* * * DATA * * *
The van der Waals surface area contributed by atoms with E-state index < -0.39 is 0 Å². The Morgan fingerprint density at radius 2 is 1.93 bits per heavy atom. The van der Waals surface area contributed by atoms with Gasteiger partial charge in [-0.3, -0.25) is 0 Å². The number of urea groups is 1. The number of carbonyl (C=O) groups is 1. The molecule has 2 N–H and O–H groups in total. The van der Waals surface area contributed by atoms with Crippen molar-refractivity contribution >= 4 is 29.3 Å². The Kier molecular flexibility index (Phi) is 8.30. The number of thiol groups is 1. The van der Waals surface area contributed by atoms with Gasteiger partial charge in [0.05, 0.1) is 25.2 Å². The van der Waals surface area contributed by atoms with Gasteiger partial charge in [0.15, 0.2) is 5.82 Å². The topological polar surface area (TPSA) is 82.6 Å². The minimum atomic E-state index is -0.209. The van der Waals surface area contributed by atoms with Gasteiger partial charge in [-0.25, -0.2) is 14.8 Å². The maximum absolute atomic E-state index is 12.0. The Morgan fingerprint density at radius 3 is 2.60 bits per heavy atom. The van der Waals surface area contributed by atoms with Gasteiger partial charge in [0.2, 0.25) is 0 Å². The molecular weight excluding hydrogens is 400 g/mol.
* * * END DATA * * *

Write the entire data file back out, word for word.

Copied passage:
The van der Waals surface area contributed by atoms with E-state index < -0.39 is 0 Å². The Morgan fingerprint density at radius 2 is 1.93 bits per heavy atom. The van der Waals surface area contributed by atoms with Gasteiger partial charge in [-0.3, -0.25) is 0 Å². The number of urea groups is 1. The number of carbonyl (C=O) groups is 1. The molecule has 2 N–H and O–H groups in total. The van der Waals surface area contributed by atoms with Crippen molar-refractivity contribution >= 4 is 29.3 Å². The Kier molecular flexibility index (Phi) is 8.30. The number of thiol groups is 1. The van der Waals surface area contributed by atoms with Gasteiger partial charge in [0.05, 0.1) is 25.2 Å². The van der Waals surface area contributed by atoms with Gasteiger partial charge in [0.15, 0.2) is 5.82 Å². The topological polar surface area (TPSA) is 82.6 Å². The minimum atomic E-state index is -0.209. The van der Waals surface area contributed by atoms with Gasteiger partial charge in [-0.25, -0.2) is 14.8 Å². The maximum absolute atomic E-state index is 12.0. The Morgan fingerprint density at radius 3 is 2.60 bits per heavy atom. The van der Waals surface area contributed by atoms with Gasteiger partial charge in [0.2, 0.25) is 0 Å². The molecular weight excluding hydrogens is 400 g/mol.